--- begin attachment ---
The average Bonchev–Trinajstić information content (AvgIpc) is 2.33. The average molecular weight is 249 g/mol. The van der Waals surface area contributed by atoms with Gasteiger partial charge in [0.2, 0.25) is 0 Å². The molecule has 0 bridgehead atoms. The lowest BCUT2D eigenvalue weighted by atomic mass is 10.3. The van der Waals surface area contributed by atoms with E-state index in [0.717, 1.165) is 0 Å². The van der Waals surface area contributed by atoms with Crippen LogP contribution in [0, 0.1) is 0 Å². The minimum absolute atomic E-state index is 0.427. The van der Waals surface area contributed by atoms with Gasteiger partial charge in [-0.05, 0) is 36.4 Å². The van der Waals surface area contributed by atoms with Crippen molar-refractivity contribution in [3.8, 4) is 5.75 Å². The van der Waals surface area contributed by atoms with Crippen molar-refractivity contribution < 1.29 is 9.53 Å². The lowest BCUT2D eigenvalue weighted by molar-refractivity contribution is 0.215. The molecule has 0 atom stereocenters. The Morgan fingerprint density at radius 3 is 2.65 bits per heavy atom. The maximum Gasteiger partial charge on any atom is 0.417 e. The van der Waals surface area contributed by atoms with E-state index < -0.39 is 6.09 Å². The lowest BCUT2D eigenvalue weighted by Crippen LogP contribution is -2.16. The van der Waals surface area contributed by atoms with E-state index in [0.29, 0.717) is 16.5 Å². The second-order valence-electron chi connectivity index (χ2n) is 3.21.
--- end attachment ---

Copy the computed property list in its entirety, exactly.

The average Bonchev–Trinajstić information content (AvgIpc) is 2.33. The average molecular weight is 249 g/mol. The van der Waals surface area contributed by atoms with Gasteiger partial charge in [0.2, 0.25) is 0 Å². The molecule has 0 bridgehead atoms. The lowest BCUT2D eigenvalue weighted by atomic mass is 10.3. The van der Waals surface area contributed by atoms with E-state index in [0.717, 1.165) is 0 Å². The van der Waals surface area contributed by atoms with Crippen LogP contribution in [0, 0.1) is 0 Å². The minimum absolute atomic E-state index is 0.427. The van der Waals surface area contributed by atoms with Gasteiger partial charge in [-0.05, 0) is 36.4 Å². The van der Waals surface area contributed by atoms with Crippen molar-refractivity contribution in [3.8, 4) is 5.75 Å². The van der Waals surface area contributed by atoms with Crippen molar-refractivity contribution < 1.29 is 9.53 Å². The lowest BCUT2D eigenvalue weighted by molar-refractivity contribution is 0.215. The molecule has 0 atom stereocenters. The Morgan fingerprint density at radius 3 is 2.65 bits per heavy atom. The maximum Gasteiger partial charge on any atom is 0.417 e. The van der Waals surface area contributed by atoms with E-state index < -0.39 is 6.09 Å². The lowest BCUT2D eigenvalue weighted by Crippen LogP contribution is -2.16. The van der Waals surface area contributed by atoms with E-state index in [0.29, 0.717) is 16.5 Å². The second-order valence-electron chi connectivity index (χ2n) is 3.21.